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Page 23, v. 103.—
For "The Holy One of Heaven—the earth
Read—" The dread Lord of heaven and earth-
Page 54, v. 2.—For"turret's" read—"tower's."
Page 58, v. 98.
For " Restored my safety, and hast led
Read—" Restored my failing strength and brought
Page 59, v. 112.—
For " I co aid not hear the words, &c.
Read—" I could not hear his parley; but he stood
Page 68, v. 6.—For " longing wish " read—" deep desires."
The first three Cantos of the following Translation are— with the exception of a very few lines, in which weak rhymes have been discarded—executed in the 'terza rima.' In translating the lists of names in the fourth Canto, I found that it would be impossible to preserve this metre without deviating from the original to an extent which it seemed to me would involve a greater evil than the sacrifice of the rhyme. I was thus led to inquire whether the maintenance of an unbroken series of final rhymes was really as indispensable as I had previously supposed. The fact that the most richly harmonious specimens of English poetry are to be found—as I think will generally be admitted —not in any of our rhyming poets, but in the blank verse of Milton, would seem to indicate that rhyme is of secondary importance in poetical composition. The musical effect of verse, whether rhymed or unrhymed, is, in fact, produced by the harmonious disposition of all its constituent sounds. These considerations suggested to me the method of versification employed in the later Cantos, in which I have endeavoured, by varying the harmony in imitation of the more ornate passages in the Paradise Lost and Paradise Regained, by retaining the movement in triplets, and connecting the triplets by means either of a final rhyme or half-rhyme or of some internal harmony, to combine something of the freedom of Miltonic verse with the two most essential characteristics of the Italian metre, viz., the separation of the triplets, and their connection by a common sound.1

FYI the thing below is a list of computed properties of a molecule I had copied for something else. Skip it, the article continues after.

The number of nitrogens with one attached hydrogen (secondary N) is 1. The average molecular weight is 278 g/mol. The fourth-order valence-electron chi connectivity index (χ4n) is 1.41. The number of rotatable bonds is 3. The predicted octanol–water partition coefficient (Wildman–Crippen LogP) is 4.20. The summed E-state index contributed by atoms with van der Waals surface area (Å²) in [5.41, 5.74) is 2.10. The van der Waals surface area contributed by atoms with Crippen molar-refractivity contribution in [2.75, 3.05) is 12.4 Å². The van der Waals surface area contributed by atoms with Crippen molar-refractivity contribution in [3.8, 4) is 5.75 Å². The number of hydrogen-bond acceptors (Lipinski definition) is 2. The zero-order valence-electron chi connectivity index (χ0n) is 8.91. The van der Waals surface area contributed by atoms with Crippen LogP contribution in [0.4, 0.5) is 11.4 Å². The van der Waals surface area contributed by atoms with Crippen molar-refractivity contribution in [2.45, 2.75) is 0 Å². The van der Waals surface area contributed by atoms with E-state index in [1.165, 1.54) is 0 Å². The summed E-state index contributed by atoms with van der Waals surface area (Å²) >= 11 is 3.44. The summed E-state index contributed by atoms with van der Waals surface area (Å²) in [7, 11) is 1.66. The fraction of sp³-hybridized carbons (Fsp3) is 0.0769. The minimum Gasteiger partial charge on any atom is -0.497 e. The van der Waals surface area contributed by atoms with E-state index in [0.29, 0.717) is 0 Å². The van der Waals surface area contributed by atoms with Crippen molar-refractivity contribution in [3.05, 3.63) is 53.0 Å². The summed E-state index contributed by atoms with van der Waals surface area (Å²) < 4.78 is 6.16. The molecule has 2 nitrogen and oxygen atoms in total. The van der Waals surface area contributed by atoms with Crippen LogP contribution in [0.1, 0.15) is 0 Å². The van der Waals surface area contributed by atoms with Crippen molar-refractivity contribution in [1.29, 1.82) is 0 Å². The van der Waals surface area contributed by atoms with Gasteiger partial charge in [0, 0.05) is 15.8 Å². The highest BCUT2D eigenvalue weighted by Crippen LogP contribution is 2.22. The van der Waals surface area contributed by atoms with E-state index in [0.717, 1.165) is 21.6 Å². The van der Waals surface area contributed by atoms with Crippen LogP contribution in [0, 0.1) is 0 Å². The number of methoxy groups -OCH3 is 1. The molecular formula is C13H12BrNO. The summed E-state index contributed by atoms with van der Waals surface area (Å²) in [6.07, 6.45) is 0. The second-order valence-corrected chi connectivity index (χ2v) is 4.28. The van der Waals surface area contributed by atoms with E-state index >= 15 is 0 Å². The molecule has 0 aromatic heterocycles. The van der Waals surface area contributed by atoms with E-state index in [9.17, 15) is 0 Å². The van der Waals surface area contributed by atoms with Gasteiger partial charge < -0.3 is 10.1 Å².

In translating I have striven to be as literal as possible Nor have I in any case allowed myself to deviate to any considerable extent from the words of Dante, unless it has appeared to me that such deviation is better calculated than a more literal rendering to express either the full meaning or the harmony of the original, or the actual thought of the Poet, as opposed to the
1 A careful analysis of Milton's versification, suggested, after the completion of the third Canto, by my having accidentally observed (while studying his poetry in connection with the Miltonic epitaph discovered by Professor Morley, and published in the Times in 1868) a considerable number of final rhymes in his blank verse (see, e.g. P. L. i. 183-191, iv. 306-311, vii. 548-573), confirmed me in the opinion that the method of harmonising, which I have adopted in the later Cantos, is no illegitimate extension of the Miltonic method.